Email Response Time: What Should You Expect?
The advent of email has brought the business world closer than ever, but it has also driven us apart. For example, someone in Taiwan can now send an email to someone in America, and almost instantaneously, the message will arrive. 50 years ago, that same message would have needed to be typed or written out, dropped in the mailbox, appropriately stamped and sorted, sent through various states, shipped across seas, and it may arrive weeks later.
So, email has definitely made the ability to exchange information easier, but it has also made it more difficult to communicate in some ways. Because people are dealing with more and more work email, personal email, spam email, promotional email, and others, it can take a while to sift through and respond to what is really important, and for companies employing remote workers, this can be an issue.
What’s an Appropriate Email Response Time When Working Remotely?
As a result, many business owners are reluctant to employ remote teams as they aren’t sure what to expect with regard to communication through email. Some business owners that employ remote workers see a few minutes of delay as a major issue or cause for concern for the future; in fact, they may see this as a remote worker emergency.
The truth is, a remote worker who is on your team is just like anyone else in your office. He or she may be on the phone with one of your clients or he or she may be collaborating with other team members on a project. With this in mind, a remote team member may not be able to get back to you any faster than someone in your office. It may take seconds, minutes, hours, or even days depending upon various factors, including workload and priority.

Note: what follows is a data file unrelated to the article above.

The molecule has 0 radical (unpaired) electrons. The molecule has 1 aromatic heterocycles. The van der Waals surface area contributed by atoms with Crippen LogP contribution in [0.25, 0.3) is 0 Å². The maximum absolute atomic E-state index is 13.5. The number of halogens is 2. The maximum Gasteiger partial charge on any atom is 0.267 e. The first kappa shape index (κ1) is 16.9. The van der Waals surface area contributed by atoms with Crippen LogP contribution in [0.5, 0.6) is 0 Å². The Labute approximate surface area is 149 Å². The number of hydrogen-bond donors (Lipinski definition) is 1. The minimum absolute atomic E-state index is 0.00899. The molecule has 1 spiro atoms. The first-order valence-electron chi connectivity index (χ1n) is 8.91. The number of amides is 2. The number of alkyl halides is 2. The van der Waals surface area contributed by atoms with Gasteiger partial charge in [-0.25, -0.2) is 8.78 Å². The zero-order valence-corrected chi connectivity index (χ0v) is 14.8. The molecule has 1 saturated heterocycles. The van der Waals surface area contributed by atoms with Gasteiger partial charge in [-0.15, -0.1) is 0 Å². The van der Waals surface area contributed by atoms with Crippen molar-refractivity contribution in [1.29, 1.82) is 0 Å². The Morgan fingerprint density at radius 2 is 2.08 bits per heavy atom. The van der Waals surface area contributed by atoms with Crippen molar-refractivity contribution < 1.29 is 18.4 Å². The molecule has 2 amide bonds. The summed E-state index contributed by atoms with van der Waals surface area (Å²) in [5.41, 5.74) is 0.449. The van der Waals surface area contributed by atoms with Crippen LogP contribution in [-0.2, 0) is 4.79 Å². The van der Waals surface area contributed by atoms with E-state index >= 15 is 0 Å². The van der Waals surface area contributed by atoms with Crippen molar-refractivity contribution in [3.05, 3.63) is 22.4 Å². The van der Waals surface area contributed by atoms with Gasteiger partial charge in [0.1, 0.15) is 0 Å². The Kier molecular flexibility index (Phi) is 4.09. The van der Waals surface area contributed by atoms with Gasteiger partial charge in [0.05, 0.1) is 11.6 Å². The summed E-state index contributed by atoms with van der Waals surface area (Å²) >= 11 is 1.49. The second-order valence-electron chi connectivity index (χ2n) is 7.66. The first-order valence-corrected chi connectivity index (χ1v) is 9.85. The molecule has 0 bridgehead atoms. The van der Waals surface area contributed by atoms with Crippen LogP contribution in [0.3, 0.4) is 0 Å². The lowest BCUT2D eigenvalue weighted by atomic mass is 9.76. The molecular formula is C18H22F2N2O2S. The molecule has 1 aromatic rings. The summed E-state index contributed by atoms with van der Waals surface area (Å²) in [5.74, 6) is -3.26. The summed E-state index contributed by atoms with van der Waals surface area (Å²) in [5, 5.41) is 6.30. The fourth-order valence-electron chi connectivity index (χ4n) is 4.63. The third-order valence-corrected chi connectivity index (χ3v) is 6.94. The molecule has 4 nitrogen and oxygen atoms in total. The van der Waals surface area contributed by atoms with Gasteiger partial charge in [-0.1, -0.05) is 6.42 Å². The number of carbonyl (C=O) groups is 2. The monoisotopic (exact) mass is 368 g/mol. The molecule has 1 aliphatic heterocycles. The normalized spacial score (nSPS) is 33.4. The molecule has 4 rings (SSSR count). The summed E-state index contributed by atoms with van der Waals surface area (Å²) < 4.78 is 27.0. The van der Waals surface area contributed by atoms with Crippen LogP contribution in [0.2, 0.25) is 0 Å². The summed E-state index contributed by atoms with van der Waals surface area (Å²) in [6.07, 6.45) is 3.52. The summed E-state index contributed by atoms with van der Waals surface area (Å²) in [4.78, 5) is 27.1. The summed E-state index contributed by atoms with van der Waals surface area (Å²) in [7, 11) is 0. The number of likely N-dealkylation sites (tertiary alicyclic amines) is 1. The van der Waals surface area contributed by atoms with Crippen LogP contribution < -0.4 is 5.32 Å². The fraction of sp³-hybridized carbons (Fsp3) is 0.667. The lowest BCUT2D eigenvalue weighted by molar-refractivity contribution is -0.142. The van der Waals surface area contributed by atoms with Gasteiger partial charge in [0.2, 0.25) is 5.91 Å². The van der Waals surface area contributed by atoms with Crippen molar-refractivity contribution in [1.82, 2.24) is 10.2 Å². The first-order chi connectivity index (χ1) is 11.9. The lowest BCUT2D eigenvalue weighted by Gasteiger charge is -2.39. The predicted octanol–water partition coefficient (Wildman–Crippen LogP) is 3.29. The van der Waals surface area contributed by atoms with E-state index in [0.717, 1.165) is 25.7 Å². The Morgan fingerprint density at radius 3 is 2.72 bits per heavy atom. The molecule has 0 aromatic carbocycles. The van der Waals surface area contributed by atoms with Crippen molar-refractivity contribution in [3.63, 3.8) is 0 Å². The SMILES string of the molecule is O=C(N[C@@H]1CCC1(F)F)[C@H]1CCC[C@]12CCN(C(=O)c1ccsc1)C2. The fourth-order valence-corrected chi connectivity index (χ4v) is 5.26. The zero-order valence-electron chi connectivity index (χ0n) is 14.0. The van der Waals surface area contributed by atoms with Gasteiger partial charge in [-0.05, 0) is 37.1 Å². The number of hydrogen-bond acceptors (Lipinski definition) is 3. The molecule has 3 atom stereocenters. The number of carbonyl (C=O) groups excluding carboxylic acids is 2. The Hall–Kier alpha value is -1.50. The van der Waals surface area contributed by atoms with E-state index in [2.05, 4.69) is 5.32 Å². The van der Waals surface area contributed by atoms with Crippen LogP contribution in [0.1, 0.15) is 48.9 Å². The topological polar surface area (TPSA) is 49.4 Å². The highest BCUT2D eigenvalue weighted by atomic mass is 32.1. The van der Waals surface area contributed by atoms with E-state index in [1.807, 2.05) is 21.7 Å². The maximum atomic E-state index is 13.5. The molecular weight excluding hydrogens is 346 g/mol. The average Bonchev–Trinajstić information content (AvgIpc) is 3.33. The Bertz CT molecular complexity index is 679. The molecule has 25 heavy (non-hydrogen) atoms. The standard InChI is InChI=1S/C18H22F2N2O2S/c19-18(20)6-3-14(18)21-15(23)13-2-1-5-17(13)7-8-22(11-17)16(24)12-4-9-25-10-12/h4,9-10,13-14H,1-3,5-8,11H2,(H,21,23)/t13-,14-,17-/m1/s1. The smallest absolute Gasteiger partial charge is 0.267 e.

When to Worry
If you’re employing a remote worker, keep in mind all of the above when thinking about email response times. When you should worry, however, is when a worker is not responding to mission-critical emails and is not available for phone calls. Of course, communication standards need to be laid out at the onset of employment, so you should have a clear picture of what is and is not expected. If a remote team member repeatedly misses responding to important emails, it may be time to discuss what issues are leading to the problem.
Setting a Protocol
Prior to working with a remote team, you’ll want to set a protocol so that everyone, remotely or locally, understands what is expected. Because a remote worker is not there in the office with you, he or she may not notice a response-time problem as quickly as you and your local team do. Therefore, setting expectations early on is a good idea. When doing so, consider time zones and workloads as these issues can lead to delayed responses, even in the best of remote employees.
Finally, remember that email does not have to be the only form of communication and that there are a number of tools available for remote workers. A daily phone call or video conference may be a good way of easing concerns and reassuring you that a remote worker is still engaged in his or her position within your company.